College can be tough on your mental health. And more and more, students are taking to social media to talk about it.
Between 2011 and 2016, conversations surrounding mental health in subreddits dedicated to the top schools in the country increased 16 percent, researchers at the Georgia Institute of Technology and the Indraprastha Institute of Information Technology, Delhi, found.
This team of researchers looked at five years of Reddit data to identify mental health trends among college students, using the U.S. News and World Report’s top 150 colleges in the country as the test subjects.
The researchers followed the Reddit presences of the 109 top schools with active accounts on the platform, “(examining) the potential of social media as a new ‘barometer’ for quantifying the mental well-being of college” students, a dataset that’s sorely lacking, they wrote in their paper.
If you were itching to know how your school’s mental health stacked up, you’re out of luck. The researchers kept the names of the universities out of their report for privacy reasons.
But they did identify big trends. Across the five years of Reddit posts they read and analyzed, 3 percent of threads were about mental health. Using an algorithm, they scanned the posts for comments about things like depression, financial and academic anxiety and thoughts of suicide. Schools’ scores were based on the frequency of mental health-related threads and the quality of the conversations spurred by the comments.
The more often students were posting and the more involved the conversations were, the lower the school’s mental health score was.
Here are some standout trends:
– Students at higher-ranked schools have better mental health than those at lower-ranked schools.
– Students at more expensive schools have better mental health than those at less expensive schools.
– Students at large public schools with a majority female population have worse mental health.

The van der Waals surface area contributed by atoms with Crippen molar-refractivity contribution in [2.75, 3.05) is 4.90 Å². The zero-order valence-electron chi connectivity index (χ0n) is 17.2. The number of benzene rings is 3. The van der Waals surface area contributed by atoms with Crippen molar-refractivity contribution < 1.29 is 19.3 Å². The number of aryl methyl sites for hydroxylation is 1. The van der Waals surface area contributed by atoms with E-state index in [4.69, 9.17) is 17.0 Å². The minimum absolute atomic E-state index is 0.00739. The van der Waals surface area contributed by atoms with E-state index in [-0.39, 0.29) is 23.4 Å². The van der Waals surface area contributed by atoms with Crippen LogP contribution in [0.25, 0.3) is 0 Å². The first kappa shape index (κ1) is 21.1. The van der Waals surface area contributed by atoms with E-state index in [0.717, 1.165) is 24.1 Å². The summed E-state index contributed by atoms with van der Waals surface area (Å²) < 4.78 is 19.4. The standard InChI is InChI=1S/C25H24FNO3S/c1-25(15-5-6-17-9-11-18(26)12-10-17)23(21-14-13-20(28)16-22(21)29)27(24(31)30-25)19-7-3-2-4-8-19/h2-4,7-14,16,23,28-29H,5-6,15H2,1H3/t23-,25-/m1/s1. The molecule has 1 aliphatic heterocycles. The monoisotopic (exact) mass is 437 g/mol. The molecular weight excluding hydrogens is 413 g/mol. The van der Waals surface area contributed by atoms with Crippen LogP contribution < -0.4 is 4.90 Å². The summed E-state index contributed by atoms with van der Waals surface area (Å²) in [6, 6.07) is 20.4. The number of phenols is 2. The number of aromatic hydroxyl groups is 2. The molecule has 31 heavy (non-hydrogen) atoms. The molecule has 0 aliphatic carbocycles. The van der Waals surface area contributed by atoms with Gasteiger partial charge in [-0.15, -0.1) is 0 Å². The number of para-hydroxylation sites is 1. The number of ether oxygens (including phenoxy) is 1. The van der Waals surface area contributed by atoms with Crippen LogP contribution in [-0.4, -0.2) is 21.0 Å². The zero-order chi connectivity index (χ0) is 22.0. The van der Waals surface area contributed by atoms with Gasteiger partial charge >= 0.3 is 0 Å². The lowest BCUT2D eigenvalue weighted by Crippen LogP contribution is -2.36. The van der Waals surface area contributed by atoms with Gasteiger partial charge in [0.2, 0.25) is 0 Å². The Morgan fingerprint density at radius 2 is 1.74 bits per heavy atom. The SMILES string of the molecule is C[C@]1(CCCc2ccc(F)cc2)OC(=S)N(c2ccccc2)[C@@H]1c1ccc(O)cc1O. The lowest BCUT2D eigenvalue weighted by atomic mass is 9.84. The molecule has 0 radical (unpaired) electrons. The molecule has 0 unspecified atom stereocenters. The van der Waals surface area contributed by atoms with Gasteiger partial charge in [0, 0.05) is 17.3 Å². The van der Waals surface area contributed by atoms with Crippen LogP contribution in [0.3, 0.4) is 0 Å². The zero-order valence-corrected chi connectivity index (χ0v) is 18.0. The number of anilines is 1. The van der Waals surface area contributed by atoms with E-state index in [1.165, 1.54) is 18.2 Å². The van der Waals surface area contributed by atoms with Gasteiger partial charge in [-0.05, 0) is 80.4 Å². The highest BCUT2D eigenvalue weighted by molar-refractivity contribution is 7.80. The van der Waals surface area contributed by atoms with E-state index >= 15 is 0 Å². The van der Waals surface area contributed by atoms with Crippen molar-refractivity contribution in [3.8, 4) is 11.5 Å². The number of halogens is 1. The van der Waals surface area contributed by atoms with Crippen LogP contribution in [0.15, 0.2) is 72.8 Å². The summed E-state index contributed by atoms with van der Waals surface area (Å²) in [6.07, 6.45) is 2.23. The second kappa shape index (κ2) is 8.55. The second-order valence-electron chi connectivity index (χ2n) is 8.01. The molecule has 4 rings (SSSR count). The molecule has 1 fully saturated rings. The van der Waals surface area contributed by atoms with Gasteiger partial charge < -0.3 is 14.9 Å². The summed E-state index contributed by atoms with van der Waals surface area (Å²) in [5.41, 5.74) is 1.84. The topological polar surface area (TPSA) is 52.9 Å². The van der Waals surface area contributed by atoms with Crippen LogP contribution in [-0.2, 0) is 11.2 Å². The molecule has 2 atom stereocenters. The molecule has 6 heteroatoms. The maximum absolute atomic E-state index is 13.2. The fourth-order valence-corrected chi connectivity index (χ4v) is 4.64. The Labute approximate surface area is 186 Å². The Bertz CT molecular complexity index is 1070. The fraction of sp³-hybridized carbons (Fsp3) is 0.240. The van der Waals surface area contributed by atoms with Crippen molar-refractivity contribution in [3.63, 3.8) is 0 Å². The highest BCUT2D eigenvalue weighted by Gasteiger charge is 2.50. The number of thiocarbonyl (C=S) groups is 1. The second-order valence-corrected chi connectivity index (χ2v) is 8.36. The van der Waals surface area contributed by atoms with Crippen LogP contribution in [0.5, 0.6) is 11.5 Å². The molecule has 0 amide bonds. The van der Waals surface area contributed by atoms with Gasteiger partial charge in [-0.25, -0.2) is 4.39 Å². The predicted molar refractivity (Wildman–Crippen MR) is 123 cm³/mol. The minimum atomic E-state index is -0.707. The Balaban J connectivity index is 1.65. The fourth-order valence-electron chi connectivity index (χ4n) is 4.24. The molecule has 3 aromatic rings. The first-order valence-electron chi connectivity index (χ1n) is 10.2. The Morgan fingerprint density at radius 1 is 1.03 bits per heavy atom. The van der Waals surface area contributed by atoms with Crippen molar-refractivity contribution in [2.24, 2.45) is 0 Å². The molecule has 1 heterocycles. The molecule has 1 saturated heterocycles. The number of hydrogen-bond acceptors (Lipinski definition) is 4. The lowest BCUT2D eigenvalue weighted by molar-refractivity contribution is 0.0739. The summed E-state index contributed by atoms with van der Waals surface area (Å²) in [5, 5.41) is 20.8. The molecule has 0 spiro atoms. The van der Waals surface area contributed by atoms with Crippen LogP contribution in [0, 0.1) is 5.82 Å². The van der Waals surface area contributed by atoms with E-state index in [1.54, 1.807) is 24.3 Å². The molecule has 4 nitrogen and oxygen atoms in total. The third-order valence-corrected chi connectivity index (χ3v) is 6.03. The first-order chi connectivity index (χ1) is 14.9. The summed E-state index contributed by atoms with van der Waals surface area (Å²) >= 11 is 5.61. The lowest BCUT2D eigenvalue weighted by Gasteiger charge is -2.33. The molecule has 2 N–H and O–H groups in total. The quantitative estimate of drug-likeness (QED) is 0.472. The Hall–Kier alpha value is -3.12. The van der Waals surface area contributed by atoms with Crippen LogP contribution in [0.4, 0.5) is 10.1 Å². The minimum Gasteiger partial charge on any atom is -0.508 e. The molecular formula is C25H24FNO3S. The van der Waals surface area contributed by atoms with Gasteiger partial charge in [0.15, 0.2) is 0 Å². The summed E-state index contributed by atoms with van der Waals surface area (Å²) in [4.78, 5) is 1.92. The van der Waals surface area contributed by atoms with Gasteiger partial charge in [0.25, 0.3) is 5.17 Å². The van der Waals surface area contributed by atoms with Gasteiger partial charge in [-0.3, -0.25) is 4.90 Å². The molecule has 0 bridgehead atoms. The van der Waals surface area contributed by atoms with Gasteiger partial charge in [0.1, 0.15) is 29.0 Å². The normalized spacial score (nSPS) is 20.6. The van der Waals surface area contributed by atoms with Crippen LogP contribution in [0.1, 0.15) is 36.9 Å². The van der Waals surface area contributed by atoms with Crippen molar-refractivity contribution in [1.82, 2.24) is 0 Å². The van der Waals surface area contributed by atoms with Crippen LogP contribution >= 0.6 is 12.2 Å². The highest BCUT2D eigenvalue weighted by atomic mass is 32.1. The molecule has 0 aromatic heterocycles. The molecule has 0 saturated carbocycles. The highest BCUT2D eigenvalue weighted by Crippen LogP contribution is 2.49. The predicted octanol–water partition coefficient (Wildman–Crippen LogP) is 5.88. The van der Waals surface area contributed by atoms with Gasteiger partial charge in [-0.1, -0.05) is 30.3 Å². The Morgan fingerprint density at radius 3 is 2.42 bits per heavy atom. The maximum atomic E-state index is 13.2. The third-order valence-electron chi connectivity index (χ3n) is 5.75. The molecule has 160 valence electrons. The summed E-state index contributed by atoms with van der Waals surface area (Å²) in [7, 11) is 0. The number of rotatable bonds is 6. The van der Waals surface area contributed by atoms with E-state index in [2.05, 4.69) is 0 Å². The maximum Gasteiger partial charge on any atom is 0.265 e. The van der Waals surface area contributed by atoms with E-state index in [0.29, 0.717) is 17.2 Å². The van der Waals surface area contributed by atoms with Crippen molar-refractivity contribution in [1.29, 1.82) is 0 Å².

– Posts about mental health increase as the academic year progresses, peaking in November and even more so in May and decreasing over the summer.
Students at more expensive schools post less about tuition anxiety, maybe because they tend to be more affluent and less worried about paying for school or going into debt, lead researcher Munmun De Choudhury of Georgia Tech said to the university.
A more diverse student body—usually present at large public schools—probably leads to more sharing of stress and anxiety, she said. The link to female students probably isn’t because women have more anxiety, but rather because women are more apt to share their emotions online and offline, as research has shown.
De Choudhury has done similar and very interesting research into how people talk about eating disorders on Instagram. She said the school mental health data might be used by the universities themselves to create policies that sync up with the particular needs of their student bodies.
While lots of students experience mental health issues during their college years—exacerbated by all-nighters and social stressors—very few of them get help.
“Only 18 percent of students with a past-year history of poor mental wellness are known to seek counseling, therapy or treatment,” the researchers wrote. “This arises due to a variety of barriers: limited health insurance coverage, paucity of knowledge about psychiatric services, social stigma, and lack of time.”
If you’re attending a university, you’re uniquely well-positioned to get mental health help. Most universities offer free counseling to students—take advantage of it while you can. Do a quick Google search and find out what resources are available to you.
Katie Moritz is Rewire’s web editor and a Pisces who enjoys thrift stores, rock concerts and pho. She covered politics for a newspaper in Juneau, Alaska, before driving down to balmy Minnesota to help produce long-standing public affairs show “Almanac” at Twin Cities PBS. Now she works on this here website. Reach her via email at [email protected] Follow her on Twitter @katecmoritz and on Instagram @yepilikeit.